Edinburgh International Film Festival: God’s Own Country

Alec Secareanu and Josh O'Connor in God's Own Country, the opening film of the 2017 Edinburgh International Film Festival
Alec Secareanu and Josh O'Connor in God's Own Country, the opening film of the 2017 Edinburgh International Film Festival
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British director Francis Lee makes an auspicious debut with God’s Own Country, a gay love story about a Yorkshire sheep farmer whose tough existence is transformed when he falls for a Romanian migrant worker. Opening this year’s Edinburgh International Film Festival, it’s a movie that has the unmistakable ring of truth to it – both in its unsentimental depiction of rural life and its matter-of-fact approach to sexuality.

God’s Own Country *****

Director: Francis Lee

The latter is especially welcome, enabling the film to dispense with cliché-ridden coming-out tropes in favour of a more interesting exploration of what it means to be a gay man in an isolated community. Johnny Saxby (Josh O’Connor) is certainly that. The burden of running his family’s farm for his stroke-afflicted father (Ian Hart) and no-nonsense grandmother (Gemma Jones) has left him feeling physically and emotionally cut-off, so much so that even a tentative night out in Bradford feels as unrealistic as a trip to the moon.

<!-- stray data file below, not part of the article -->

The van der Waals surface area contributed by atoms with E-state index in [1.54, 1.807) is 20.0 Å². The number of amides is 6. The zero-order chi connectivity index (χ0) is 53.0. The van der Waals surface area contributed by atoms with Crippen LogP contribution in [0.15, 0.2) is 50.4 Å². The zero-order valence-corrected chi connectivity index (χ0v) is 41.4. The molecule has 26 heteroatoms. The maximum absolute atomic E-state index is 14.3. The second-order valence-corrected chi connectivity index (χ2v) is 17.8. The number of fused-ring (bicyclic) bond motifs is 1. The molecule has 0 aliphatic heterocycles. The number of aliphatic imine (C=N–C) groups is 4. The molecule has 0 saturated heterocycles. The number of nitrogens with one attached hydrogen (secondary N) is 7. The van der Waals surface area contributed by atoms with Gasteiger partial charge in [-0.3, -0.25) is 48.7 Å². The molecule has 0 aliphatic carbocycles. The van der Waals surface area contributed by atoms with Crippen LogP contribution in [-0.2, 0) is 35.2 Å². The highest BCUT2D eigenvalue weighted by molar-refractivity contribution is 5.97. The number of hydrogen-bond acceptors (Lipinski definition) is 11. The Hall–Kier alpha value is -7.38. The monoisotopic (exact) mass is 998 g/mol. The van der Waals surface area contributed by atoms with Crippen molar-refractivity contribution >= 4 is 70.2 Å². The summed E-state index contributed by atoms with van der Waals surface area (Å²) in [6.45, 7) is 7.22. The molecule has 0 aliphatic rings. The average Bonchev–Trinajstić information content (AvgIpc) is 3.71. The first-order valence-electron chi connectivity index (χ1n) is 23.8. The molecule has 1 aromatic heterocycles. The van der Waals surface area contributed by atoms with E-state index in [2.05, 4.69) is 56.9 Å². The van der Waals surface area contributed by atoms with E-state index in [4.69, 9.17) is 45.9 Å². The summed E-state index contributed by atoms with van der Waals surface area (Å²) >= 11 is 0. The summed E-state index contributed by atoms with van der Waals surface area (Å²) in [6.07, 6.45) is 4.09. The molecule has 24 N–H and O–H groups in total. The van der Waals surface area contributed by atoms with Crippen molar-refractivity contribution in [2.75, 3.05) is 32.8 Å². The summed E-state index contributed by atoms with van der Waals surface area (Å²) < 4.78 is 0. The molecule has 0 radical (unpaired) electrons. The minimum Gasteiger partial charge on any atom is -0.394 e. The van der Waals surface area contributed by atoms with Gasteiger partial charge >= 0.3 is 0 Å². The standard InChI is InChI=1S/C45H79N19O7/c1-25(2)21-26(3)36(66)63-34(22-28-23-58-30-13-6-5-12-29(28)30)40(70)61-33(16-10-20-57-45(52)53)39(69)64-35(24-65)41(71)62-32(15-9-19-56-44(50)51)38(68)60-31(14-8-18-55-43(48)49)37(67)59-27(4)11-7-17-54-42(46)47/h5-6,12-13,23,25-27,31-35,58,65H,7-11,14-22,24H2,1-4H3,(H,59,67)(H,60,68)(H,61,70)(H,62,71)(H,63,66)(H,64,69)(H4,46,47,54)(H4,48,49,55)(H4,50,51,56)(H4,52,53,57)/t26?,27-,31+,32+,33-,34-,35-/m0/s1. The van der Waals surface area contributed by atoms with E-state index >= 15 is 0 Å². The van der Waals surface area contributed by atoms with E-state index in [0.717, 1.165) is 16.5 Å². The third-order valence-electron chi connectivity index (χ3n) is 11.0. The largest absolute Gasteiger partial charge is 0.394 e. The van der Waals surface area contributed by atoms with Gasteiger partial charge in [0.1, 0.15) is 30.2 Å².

He numbs his frustration with binge drinking and casual sex, approaching his anonymous encounters with men with the same clinical detachment he uses to examine livestock. That starts to change, however, with the arrival of Gheorghe (Alec Secareanu). At first, Johnny tries to cow him with racial slurs, but Gheorghe’s more thoughtful approach to their hardscrabble reality manifests itself in the tenderness with which he responds to Johnny’s typically aggressive come-ons.

Both actors are superb here and Lee subtly mirrors the characters’ deepening relationship with visuals that transcend the bleak setting and give God’s Own Country an overwhelmingly hopeful feel. And yet that title also has melancholic implications. The film’s positive depiction of people from different cultures forging a better life together now feels more like a lament for everything Britain has thrown away in its nostalgic pursuit of a past that never was. Whether intentionally or not, Lee has made the first great film of the Brexit era.